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17/02/2021

Dishoom Permit Room Collection

Design: Smith &+ Village
Location: United Kingdom
Project Type: Produced
Client: Dishoom
Product Launch Location: Global
Packaging Contents: Spirits
Packaging Substrate / Materials: Glass Bottle, Cardboard
Printing Process: Flexography, Foil stamping

From a cult to a gift box – Smith&+Village designs for Dishoom at home

Dishoom has built a cult-like following with a meticulously crafted brand world paying loving homage to the old Irani cafés of Bombay. The brand is based on the restaurant experience, but with dining out off the menu, the company needed to find other ways to keep their devotees happy. They called on award-winning agency Smith&+Village, known for its work with Harvey Nichols and Harrods, to create covetable products that deliver the joys of the Dishoom experience at home.
Restaurant brands have seen huge demand for meal kits and branded merch from housebound bon viveurs. Dishoom knew that they wanted to harness beautiful design to help their brand grow and keep it alive in people’s minds. The Permit Room Collection – a boxed gift set of bottled cocktails allows the possibility of a sophisticated weekend drink chez soi. There’s a choice of Sonia’s Negroni, named after the Italian-born Indian politician; the gin-based India Gimlet, with Rose’s lime, dill and celery bitters; or the Permit Room Old-Fashioned – a bottle-aged mix of Woodford Reserve bourbon, bay leaf reduction and green tea.

“With the cocktail bottles, we wanted them to feel like they’d been found at the back of a cabinet in the bar of a grand old Bombay hotel,” says Debrah Smith, Creative Director of Smith&+Village. “Dishoom wanted glamour, but a sort of dishevelled, faded grandeur, with influences from the cocktail age of the 1920s and 1930s. Everything Dishoom does is deeply rooted in some aspect of Bombay history. They are meticulous and detailed in their research, and were able to provide extensive photos and archive material of Bombay’s beautiful old art deco buildings. I was very inspired by the wall details and window shapes.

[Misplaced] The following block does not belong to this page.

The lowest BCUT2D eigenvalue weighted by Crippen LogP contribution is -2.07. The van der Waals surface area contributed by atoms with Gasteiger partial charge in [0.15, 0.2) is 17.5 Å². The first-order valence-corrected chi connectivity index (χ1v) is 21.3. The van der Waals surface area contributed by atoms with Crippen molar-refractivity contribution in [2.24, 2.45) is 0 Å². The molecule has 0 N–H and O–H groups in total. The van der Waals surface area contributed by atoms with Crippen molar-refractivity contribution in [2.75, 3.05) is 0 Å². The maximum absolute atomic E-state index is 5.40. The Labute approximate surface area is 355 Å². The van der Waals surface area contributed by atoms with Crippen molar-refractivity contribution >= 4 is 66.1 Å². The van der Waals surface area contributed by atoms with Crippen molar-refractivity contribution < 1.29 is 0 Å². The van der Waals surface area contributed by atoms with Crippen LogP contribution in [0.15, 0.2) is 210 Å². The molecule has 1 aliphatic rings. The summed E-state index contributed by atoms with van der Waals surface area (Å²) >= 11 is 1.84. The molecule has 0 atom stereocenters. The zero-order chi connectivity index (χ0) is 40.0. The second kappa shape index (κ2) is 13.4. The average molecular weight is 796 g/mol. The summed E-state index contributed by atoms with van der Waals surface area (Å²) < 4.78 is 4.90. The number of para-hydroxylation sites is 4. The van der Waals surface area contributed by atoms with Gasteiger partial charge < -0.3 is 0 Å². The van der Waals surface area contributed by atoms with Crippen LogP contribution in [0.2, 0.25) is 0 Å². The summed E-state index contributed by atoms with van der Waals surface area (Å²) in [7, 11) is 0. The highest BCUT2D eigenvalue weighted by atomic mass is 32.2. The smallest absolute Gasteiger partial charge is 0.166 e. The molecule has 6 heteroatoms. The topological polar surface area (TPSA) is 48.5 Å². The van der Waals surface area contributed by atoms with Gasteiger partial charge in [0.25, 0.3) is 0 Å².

“So the outside shape of the label actually came from a ceiling sconce in an old art deco building. I took the shape and gnarled away at it, so it wasn’t perfect. The labels have a texture varnish on plus a foil, so have that sort of old leathery deco feel, like a book cover. And then since these were not going to be for retail, but direct sales, we had the idea to put any extra legal text on a removable wrap label made of thin parchment. Dishoom love sharing stories, and this parchment became the place where we could tell the story of the cocktail, with serving suggestions, illustrations and legals. And when it’s taken off the bottle feels like something from the past. It also adds a bit of discovery to the gift – where it feels like one thing and ends up being another.”

Richard Village, Strategy Director at Smith &+ Village said: “Dishoom inspires cult-like devotion among its customers, who would think nothing of queuing round the block on a weekend for the delights of brunch or dinner at one of its restaurants. People absolutely love it and swear by it, and feel very much part of it. But it exists in the restaurant space, which has been hugely challenged in the past year. Dishoom recognised that Smith&+Village could help them exist and thrive in a new space – at home drinking and dining.”